Clean Water Allows Students to Learn
by Denise Allen, Mission EduCare
Imagine if the closest source to water was miles away from your home or school. Imagine if you had to walk 3 to 4 hours a day struggling to carry enough gallons of water to accommodate the needs of your family. Imagine if your child was missing days of getting their precious education in primary school because it is their responsibility to bring water back for your family. Now, imagine if the water you walked for miles and hours to fetch are full of contaminates and bacteria, and that is the only source of water available to you for drinking and washing.
Unfortunately millions of people around the world do not have to imagine this, it is their reality. The UN reports that an alarming 11% of the global population, 783 million people, still do not have access to clean sanitized drinking water. Even more alarming, 2.5 billion people do not have proper sanitation facilities.
For many of us here in the United States, this is an experience we cannot fathom. Water is typically taken for granted, wasted, and not recognized for the precious resource that it is. With the exception of the few occasions when there is a water main break on your local street, we tend to not even think about access to clean water. Think of the inconvenience and frustration we feel when suddenly clean water is not available, if only for a few hours.
Until I started visiting communities in Africa and other developing areas with Mission EduCare, I have to confess, I did not think much about access to clean water myself. Mission EduCare's, aka MeCA, main goal is to provide education materials, training and infrastructure to schools in developing communities globally. During our visits to several schools in Africa, we started to observe students were impacted by lack of clean water in two ways:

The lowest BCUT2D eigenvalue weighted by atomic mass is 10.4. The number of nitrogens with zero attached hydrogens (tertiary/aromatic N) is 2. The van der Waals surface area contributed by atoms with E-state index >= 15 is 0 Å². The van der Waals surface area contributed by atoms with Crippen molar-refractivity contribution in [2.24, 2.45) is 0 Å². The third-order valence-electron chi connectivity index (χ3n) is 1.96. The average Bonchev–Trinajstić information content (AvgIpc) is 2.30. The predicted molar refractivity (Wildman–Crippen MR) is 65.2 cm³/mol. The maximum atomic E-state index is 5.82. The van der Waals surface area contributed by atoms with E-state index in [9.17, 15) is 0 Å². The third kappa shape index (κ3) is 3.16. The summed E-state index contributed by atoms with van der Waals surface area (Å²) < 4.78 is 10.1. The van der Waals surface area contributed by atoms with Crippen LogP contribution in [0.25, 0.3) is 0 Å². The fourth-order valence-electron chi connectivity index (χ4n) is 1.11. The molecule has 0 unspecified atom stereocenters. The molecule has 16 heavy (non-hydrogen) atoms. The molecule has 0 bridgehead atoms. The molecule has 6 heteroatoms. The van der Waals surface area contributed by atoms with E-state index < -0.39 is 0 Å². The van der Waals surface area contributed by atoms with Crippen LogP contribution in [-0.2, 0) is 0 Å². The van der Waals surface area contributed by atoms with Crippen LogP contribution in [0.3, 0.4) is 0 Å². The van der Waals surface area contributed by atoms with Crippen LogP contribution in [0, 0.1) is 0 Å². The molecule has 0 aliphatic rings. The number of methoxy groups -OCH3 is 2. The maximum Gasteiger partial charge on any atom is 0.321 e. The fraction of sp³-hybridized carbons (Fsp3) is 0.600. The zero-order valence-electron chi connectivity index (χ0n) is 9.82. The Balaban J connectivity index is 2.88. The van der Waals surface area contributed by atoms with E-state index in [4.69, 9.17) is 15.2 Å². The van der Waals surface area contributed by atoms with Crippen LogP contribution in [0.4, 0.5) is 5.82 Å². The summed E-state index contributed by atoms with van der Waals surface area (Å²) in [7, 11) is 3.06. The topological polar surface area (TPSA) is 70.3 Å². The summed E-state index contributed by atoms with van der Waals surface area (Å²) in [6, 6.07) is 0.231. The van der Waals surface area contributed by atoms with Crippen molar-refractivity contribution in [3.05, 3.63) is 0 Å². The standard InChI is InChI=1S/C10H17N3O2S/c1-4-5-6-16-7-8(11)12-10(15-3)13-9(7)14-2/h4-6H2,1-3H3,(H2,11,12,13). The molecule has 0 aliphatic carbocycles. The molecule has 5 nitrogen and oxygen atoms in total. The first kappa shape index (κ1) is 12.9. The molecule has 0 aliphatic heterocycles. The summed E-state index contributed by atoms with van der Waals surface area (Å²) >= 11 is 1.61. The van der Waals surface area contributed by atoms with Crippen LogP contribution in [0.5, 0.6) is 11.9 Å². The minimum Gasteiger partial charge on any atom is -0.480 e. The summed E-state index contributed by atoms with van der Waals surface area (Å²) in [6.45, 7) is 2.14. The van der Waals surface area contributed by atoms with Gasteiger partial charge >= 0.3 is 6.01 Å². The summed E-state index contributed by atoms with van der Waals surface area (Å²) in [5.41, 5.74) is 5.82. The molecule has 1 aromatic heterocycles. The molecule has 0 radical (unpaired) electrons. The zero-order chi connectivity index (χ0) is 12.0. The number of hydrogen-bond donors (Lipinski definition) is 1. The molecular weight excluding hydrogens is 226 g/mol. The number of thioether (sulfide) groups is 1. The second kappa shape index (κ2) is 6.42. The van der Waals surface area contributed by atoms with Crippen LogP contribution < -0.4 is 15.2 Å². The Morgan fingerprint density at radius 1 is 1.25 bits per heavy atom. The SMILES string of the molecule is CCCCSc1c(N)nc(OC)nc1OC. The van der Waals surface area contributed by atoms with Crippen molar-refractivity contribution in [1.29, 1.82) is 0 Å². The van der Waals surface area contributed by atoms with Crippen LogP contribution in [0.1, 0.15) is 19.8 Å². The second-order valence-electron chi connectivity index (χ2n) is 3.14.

1) Many students, primarily girls, were missing hours of school because they were responsible for walking to the nearest source to collect water for their families.
2) Many students were getting life threatening illnesses primarily from improper hygiene practices due to lack of clean water to wash their hands.
Since children are not fully developed to combat water borne diseases, they are likely to contract diseases such as diarrhea, cholera, and worm disease. Every year, approximately 800,000 children under 5 years old die from diarrhea related diseases stemming from lack of clean water, this is an average of 2200 children per day. This should not be the case in 2013.
In Tanzania, less than 10% of the schools have proper hand washing facilities or clean water. Some Tanzanian schools have greater than 200 students per squat-hole (i.e. hole in the ground for bathroom purposes) and do not have water for the children to wash their hands. Lack of proper sanitation is a threat to the student's health, which in turn impacts their education.
Mission EduCare is joining forces with Leon Barber to address the lack clean water for the Nambere Primary School in Arusha, Tanzania. The project, initiated by Leon, will provide a rainwater tank to support the 745 students attending the school. The time students are spending walking to gather water and fighting preventable illness is time spent away from school and learning. One school at a time, one tank at a time, we can make a difference. Just imagine.
Denise Allen is the Founder and Executive Director of Mission EduCare.